Vol. 61 No. 4 (2013)
Research Article

A Note on The Bell Jar (1963)

Published 2013-12-01


  • naming,
  • Jr.,
  • II,
  • III,
  • suffix,
  • namesake,
  • punctuation,
  • formatting
  • ...More



Sylvia Plath’s novel The Bell Jar, which first appeared in print fifty years ago, is a thinly veiled depiction of a particular time in the author’s life, the summer of 1953. The protagonist and stand-in for Plath, Esther Greenwood, comes of age on the cusp of societal changes in the role of women in the US. Naming plays a central role in the development of Esther, a more pivotal one than has previously been recognized. Throughout the novel, Esther’s journey toward mental breakdown and inability to find her true identity is paralleled by a failed struggle to accurately name herself.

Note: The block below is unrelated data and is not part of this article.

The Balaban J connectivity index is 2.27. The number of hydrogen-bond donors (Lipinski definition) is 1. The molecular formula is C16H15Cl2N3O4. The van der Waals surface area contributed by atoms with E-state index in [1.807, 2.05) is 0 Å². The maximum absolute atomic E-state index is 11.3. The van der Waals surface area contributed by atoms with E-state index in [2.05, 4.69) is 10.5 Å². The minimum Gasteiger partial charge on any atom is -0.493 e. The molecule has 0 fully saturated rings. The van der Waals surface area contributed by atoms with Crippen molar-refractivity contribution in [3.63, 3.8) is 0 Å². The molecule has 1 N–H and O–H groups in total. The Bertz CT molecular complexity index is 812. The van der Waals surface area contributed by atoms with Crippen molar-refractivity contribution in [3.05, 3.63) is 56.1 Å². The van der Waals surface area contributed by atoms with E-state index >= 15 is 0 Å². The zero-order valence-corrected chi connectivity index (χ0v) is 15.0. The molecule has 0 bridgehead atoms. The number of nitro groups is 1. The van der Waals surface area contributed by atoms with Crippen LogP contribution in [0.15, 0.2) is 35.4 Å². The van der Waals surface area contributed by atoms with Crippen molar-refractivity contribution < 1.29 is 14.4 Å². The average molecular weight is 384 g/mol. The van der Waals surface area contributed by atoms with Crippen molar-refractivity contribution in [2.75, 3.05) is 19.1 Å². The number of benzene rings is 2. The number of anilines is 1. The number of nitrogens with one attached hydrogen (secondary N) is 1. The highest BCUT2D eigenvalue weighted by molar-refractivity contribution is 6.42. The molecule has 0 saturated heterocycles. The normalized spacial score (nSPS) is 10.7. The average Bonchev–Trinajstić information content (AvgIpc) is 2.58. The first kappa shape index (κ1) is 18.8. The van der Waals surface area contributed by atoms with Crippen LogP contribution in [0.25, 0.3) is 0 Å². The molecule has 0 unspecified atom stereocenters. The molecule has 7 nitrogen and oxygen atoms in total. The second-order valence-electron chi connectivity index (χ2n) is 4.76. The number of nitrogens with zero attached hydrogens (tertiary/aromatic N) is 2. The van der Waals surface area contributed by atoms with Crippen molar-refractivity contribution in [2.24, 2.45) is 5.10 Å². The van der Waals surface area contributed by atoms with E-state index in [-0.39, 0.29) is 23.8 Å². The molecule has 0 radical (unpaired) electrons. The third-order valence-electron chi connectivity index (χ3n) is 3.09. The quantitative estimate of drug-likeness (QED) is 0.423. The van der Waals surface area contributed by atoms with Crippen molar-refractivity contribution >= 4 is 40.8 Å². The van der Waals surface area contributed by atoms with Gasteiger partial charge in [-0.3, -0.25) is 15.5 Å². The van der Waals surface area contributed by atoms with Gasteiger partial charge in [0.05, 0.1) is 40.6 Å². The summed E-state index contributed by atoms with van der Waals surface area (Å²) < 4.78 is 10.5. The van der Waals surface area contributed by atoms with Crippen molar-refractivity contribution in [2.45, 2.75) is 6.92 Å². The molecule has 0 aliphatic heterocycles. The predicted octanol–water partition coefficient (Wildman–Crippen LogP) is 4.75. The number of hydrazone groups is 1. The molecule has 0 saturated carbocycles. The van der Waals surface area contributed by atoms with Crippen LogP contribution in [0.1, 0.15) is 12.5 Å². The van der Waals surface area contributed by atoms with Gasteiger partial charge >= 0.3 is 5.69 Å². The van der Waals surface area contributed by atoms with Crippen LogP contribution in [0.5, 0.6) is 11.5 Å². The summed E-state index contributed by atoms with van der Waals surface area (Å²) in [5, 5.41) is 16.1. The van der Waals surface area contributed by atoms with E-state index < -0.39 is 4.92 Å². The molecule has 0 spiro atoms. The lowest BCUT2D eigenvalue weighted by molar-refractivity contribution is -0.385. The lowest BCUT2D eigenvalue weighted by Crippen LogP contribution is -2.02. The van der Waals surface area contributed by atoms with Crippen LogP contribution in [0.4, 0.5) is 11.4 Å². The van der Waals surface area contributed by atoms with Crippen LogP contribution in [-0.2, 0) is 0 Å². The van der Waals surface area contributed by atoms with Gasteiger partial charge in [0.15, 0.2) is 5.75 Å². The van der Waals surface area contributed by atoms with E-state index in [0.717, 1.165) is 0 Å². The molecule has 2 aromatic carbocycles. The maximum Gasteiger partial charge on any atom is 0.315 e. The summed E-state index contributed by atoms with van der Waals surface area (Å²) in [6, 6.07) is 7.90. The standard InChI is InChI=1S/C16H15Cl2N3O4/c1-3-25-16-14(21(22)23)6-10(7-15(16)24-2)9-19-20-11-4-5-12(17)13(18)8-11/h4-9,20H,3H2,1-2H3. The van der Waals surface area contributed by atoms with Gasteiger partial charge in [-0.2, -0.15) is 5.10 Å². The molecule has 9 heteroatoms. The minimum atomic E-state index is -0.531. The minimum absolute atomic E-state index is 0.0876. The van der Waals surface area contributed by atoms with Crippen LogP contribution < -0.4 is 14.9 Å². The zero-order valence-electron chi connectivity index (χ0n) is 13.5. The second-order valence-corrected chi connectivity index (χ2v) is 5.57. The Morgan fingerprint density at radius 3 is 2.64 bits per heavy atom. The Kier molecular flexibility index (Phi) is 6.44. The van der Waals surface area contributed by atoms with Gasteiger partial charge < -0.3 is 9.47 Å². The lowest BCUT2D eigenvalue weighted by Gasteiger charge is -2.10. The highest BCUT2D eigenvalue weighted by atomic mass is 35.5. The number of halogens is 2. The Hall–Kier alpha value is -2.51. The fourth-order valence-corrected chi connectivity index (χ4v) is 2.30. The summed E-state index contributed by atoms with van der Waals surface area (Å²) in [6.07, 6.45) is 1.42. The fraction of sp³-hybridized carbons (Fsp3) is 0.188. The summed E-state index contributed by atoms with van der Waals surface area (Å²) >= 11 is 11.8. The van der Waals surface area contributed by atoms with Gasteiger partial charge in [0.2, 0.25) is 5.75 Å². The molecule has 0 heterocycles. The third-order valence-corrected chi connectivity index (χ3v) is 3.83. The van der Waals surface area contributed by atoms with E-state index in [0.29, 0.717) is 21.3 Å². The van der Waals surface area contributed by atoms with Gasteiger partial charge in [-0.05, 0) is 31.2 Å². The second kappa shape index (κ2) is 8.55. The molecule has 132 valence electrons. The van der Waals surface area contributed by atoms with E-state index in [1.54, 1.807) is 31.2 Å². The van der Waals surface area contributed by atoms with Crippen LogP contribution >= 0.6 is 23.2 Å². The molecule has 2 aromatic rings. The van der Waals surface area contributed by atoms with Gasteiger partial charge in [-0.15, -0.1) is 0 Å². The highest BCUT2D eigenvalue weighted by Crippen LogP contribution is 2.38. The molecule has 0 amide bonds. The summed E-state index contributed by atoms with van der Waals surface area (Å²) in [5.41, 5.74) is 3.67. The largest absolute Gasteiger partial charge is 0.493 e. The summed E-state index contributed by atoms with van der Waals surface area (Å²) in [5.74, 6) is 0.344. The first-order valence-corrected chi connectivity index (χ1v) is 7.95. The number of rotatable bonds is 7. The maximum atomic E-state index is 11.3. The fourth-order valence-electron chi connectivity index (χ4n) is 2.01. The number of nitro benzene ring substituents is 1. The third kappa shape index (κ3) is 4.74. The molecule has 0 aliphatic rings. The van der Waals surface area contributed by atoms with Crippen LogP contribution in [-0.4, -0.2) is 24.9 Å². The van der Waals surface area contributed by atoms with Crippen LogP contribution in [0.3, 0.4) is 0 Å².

1. Kukil, Karen V. (ed.) 2000. The Unabridged Journals of Sylvia Plath. New York: Anchor Books.
  2. Plath, Aurelia S. (ed.) 1988. Letters Home. London: Faber and Faber
  3. Plath, Sylvia. (1963) 1996. The Bell Jar. London: Faber and Faber.
  4. Stevenson, Anne. 1989. Bitter Fame: A Life of Sylvia Plath. Boston: Houghton Mifflin.
  5. Wilson, Andrew. 2013. Mad Girl’s Love Song: Sylvia Plath and Life before Ted. New York: Scribner.